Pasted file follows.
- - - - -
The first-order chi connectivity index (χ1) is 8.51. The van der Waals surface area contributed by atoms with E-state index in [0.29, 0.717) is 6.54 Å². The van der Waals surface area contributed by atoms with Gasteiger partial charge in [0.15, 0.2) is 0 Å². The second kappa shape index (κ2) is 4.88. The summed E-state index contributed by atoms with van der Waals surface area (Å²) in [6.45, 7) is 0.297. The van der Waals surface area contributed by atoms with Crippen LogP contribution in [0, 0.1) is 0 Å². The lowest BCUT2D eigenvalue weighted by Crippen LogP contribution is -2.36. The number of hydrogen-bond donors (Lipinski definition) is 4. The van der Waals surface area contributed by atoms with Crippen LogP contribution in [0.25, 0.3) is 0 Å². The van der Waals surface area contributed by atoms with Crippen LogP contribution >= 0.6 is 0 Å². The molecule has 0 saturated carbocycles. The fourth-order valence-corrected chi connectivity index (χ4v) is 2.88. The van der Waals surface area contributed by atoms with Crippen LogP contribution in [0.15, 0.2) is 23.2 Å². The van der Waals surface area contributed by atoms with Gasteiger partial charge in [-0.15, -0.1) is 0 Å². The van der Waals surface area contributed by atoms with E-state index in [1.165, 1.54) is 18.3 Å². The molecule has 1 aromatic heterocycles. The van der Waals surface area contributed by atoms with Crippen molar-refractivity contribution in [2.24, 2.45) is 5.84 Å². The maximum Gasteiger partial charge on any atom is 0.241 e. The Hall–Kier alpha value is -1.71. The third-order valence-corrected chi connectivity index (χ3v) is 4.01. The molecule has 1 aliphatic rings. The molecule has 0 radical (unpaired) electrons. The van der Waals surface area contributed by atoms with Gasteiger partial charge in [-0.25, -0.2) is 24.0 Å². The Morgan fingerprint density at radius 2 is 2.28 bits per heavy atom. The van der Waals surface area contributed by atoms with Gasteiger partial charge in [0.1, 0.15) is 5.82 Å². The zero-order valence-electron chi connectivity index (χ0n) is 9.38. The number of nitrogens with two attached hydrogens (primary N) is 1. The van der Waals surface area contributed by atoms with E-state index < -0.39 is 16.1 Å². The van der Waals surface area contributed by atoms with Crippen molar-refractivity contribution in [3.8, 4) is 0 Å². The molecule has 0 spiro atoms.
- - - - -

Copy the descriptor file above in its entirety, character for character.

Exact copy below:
The first-order chi connectivity index (χ1) is 8.51. The van der Waals surface area contributed by atoms with E-state index in [0.29, 0.717) is 6.54 Å². The van der Waals surface area contributed by atoms with Gasteiger partial charge in [0.15, 0.2) is 0 Å². The second kappa shape index (κ2) is 4.88. The summed E-state index contributed by atoms with van der Waals surface area (Å²) in [6.45, 7) is 0.297. The van der Waals surface area contributed by atoms with Crippen LogP contribution in [0, 0.1) is 0 Å². The lowest BCUT2D eigenvalue weighted by Crippen LogP contribution is -2.36. The number of hydrogen-bond donors (Lipinski definition) is 4. The van der Waals surface area contributed by atoms with Crippen LogP contribution in [0.25, 0.3) is 0 Å². The van der Waals surface area contributed by atoms with Crippen LogP contribution >= 0.6 is 0 Å². The molecule has 0 saturated carbocycles. The fourth-order valence-corrected chi connectivity index (χ4v) is 2.88. The van der Waals surface area contributed by atoms with Crippen LogP contribution in [0.15, 0.2) is 23.2 Å². The van der Waals surface area contributed by atoms with Gasteiger partial charge in [-0.15, -0.1) is 0 Å². The van der Waals surface area contributed by atoms with E-state index in [1.165, 1.54) is 18.3 Å². The molecule has 1 aromatic heterocycles. The van der Waals surface area contributed by atoms with Crippen molar-refractivity contribution in [2.24, 2.45) is 5.84 Å². The maximum Gasteiger partial charge on any atom is 0.241 e. The Hall–Kier alpha value is -1.71. The third-order valence-corrected chi connectivity index (χ3v) is 4.01. The molecule has 1 aliphatic rings. The molecule has 0 radical (unpaired) electrons. The van der Waals surface area contributed by atoms with Gasteiger partial charge in [-0.25, -0.2) is 24.0 Å². The Morgan fingerprint density at radius 2 is 2.28 bits per heavy atom. The van der Waals surface area contributed by atoms with Gasteiger partial charge in [0.1, 0.15) is 5.82 Å². The zero-order valence-electron chi connectivity index (χ0n) is 9.38. The number of nitrogens with two attached hydrogens (primary N) is 1. The van der Waals surface area contributed by atoms with E-state index < -0.39 is 16.1 Å². The van der Waals surface area contributed by atoms with Crippen molar-refractivity contribution in [3.8, 4) is 0 Å². The molecule has 0 spiro atoms.